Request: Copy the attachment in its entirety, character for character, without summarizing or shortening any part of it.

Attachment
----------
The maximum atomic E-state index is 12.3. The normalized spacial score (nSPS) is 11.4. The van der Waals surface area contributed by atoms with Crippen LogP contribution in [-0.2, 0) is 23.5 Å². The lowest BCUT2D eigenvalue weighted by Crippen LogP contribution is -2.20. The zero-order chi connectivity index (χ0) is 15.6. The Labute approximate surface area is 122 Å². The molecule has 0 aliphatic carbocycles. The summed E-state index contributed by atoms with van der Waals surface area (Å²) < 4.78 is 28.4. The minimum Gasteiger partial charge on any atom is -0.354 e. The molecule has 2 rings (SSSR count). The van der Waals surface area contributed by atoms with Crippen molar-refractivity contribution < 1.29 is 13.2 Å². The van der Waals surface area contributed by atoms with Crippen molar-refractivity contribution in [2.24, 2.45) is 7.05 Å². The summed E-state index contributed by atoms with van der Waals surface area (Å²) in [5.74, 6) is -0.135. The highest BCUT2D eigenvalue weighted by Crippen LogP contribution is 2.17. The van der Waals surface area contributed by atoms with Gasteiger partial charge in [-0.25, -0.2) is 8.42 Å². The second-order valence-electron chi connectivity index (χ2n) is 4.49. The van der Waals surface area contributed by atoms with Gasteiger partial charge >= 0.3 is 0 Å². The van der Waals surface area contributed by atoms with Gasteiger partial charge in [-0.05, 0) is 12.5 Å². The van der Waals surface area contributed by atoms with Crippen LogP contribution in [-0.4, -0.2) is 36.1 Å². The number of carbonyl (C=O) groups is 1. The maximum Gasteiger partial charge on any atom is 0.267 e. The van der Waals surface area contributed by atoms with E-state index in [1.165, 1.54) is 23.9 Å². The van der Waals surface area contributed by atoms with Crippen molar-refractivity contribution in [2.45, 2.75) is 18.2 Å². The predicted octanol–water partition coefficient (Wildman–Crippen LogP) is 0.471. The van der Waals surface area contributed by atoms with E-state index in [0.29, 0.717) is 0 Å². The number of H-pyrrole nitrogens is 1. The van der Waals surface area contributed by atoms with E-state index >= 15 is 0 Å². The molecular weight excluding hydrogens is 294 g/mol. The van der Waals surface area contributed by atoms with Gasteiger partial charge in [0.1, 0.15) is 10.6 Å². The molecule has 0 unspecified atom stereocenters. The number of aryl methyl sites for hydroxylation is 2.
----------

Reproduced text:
The maximum atomic E-state index is 12.3. The normalized spacial score (nSPS) is 11.4. The van der Waals surface area contributed by atoms with Crippen LogP contribution in [-0.2, 0) is 23.5 Å². The lowest BCUT2D eigenvalue weighted by Crippen LogP contribution is -2.20. The zero-order chi connectivity index (χ0) is 15.6. The Labute approximate surface area is 122 Å². The molecule has 0 aliphatic carbocycles. The summed E-state index contributed by atoms with van der Waals surface area (Å²) < 4.78 is 28.4. The minimum Gasteiger partial charge on any atom is -0.354 e. The molecule has 2 rings (SSSR count). The van der Waals surface area contributed by atoms with Crippen molar-refractivity contribution < 1.29 is 13.2 Å². The van der Waals surface area contributed by atoms with Crippen molar-refractivity contribution in [2.24, 2.45) is 7.05 Å². The summed E-state index contributed by atoms with van der Waals surface area (Å²) in [5.74, 6) is -0.135. The highest BCUT2D eigenvalue weighted by Crippen LogP contribution is 2.17. The van der Waals surface area contributed by atoms with Gasteiger partial charge in [-0.25, -0.2) is 8.42 Å². The second-order valence-electron chi connectivity index (χ2n) is 4.49. The van der Waals surface area contributed by atoms with Gasteiger partial charge >= 0.3 is 0 Å². The van der Waals surface area contributed by atoms with Gasteiger partial charge in [-0.05, 0) is 12.5 Å². The van der Waals surface area contributed by atoms with Crippen LogP contribution in [-0.4, -0.2) is 36.1 Å². The number of carbonyl (C=O) groups is 1. The maximum Gasteiger partial charge on any atom is 0.267 e. The van der Waals surface area contributed by atoms with E-state index in [1.165, 1.54) is 23.9 Å². The van der Waals surface area contributed by atoms with Crippen molar-refractivity contribution in [2.45, 2.75) is 18.2 Å². The predicted octanol–water partition coefficient (Wildman–Crippen LogP) is 0.471. The van der Waals surface area contributed by atoms with E-state index in [0.29, 0.717) is 0 Å². The number of H-pyrrole nitrogens is 1. The van der Waals surface area contributed by atoms with E-state index >= 15 is 0 Å². The molecular weight excluding hydrogens is 294 g/mol. The van der Waals surface area contributed by atoms with Gasteiger partial charge in [0.1, 0.15) is 10.6 Å². The molecule has 0 unspecified atom stereocenters. The number of aryl methyl sites for hydroxylation is 2.